Fannie Mae and Freddie Mac released their Q3 earnings last week, reflecting a combined $6.7 billion in net income, up significantly from the previous quarter. This strong performance was not unexpected, but makes the upcoming 50 basis point adverse market refinance fee more puzzling.
In their earnings Q3 2020 10-Q release, Fannie Mae states the following, “We are implementing a new adverse market refinance fee in light of the increased costs and risk we expect to incur due to the COVID-19 pandemic.”
Seriously? Fannie produced $7.2 billion in consolidated net income YTD with an impressive fourth quarter likely yet to come. And while they certainly are key to providing enormous liquidity to the nation’s housing system, the results would never be what they were if it were not for two things.
First, Federal Reserve actions loaded taxpayers with debt that now exceeds total GDP, pushing mortgage rates to historic lows. Second, agency MBS is one of two Triple-A rated instruments in housing on this earth, along with GNMA MBS, and draws investors globally. That rating has nothing to do with the GSEs’ skill sets, it comes from the government guaranty backing these companies.
In other words, for the GSEs, this success was unavoidable. The government’s response to the COVID pandemic drove rates low, spurring consumer demand and the GSEs now benefit by being able to execute through any private capital option because of their exclusivity of the guaranty.
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So one has to ask, why are they piling on to their earnings with a new 50bps adverse market refinance fee? Keep in mind, over half of their guaranty book this quarter was rate and term refinances. Add in cash-out loans and the total refinance book is running approximately two thirds of total new production.
The implications for the adverse market fee starting Dec. 1 are clear, as stated in Fannie’s own 10-Q, “If refinances continue to be a large proportion of our acquisitions in 2021, we expect our average charged guaranty fee on new single-family conventional acquisitions to increase in 2021 as a result of the new adverse market refinance fee we plan to implement on December 1, 2020.” And they add, “For every $1 billion in eligible refinance loans we acquire, we will collect $5 million in adverse market refinance fees, which will be amortized into net interest income over the contractual life of the loans as a cost basis adjustment.”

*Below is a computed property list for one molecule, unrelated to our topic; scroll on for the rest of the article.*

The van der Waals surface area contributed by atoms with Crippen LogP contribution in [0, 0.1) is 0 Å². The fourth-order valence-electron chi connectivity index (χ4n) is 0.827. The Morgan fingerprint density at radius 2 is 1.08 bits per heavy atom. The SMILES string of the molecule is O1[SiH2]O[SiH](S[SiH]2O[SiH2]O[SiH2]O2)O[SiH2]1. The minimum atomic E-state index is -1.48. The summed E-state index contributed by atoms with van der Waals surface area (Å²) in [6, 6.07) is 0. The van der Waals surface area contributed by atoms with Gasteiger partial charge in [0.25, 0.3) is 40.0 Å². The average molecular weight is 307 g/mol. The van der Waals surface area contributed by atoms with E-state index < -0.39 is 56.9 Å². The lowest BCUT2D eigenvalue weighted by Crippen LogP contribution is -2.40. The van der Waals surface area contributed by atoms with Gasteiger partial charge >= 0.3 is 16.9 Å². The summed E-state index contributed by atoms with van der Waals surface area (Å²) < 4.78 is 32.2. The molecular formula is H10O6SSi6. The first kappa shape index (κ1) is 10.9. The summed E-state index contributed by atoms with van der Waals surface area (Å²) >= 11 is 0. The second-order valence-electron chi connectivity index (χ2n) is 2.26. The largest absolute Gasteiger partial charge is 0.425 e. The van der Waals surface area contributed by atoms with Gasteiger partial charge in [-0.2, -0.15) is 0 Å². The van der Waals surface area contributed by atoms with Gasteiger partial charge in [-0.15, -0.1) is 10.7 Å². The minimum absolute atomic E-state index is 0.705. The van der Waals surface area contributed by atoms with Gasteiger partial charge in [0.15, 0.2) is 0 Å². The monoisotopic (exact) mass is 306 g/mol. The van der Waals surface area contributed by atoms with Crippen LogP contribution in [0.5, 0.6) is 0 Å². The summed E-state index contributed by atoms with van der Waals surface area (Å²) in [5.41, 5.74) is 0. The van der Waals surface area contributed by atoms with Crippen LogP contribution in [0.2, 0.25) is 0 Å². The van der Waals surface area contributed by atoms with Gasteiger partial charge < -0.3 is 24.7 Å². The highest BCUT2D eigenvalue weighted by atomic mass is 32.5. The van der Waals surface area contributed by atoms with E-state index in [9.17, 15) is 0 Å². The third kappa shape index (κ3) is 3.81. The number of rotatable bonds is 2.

So, is this warranted? After all, they state that this was implemented in light of increased costs and risks given COVID implications. This is where I dispute the point. In fact, I would argue that this was done simply because FHFA director Mark Calabria saw an opportunity to build capital more quickly to achieve his stated goal of releasing the two companies from conservatorship. They are, in essence, arbitraging the work of other federal agencies to stem the impact of COVID on the economy and using this as an opportunity to skim profits as opposed to supporting the housing sector.
So is there more risk in refis? The answer is no. The Federal Reserve of New York looked at refinanced GSE loans on default risk and released a detailed analysis of post-HARP refinance borrower performance to determine the net impacts to risk resulting from refinancing millions of Americans into lower rates after the Great Recession. Their conclusion, after a lengthy fact-based analysis was simple, “we find that lowering monthly mortgage payments by refinancing decreases the likelihood of default — on mortgages as well as other debts — substantially.”
What adds to reducing the risk for the GSEs this time? Refinancing a borrower during COVID resets the qualification test. In other words, the GSEs get to see refreshed income, FICO, and asset data, thus insuring that this pool of borrowers are survivors of the COVID degradation to the economy. In short, they are getting the best credit quality borrowers in the mortgage market with confirmed fresh credit data.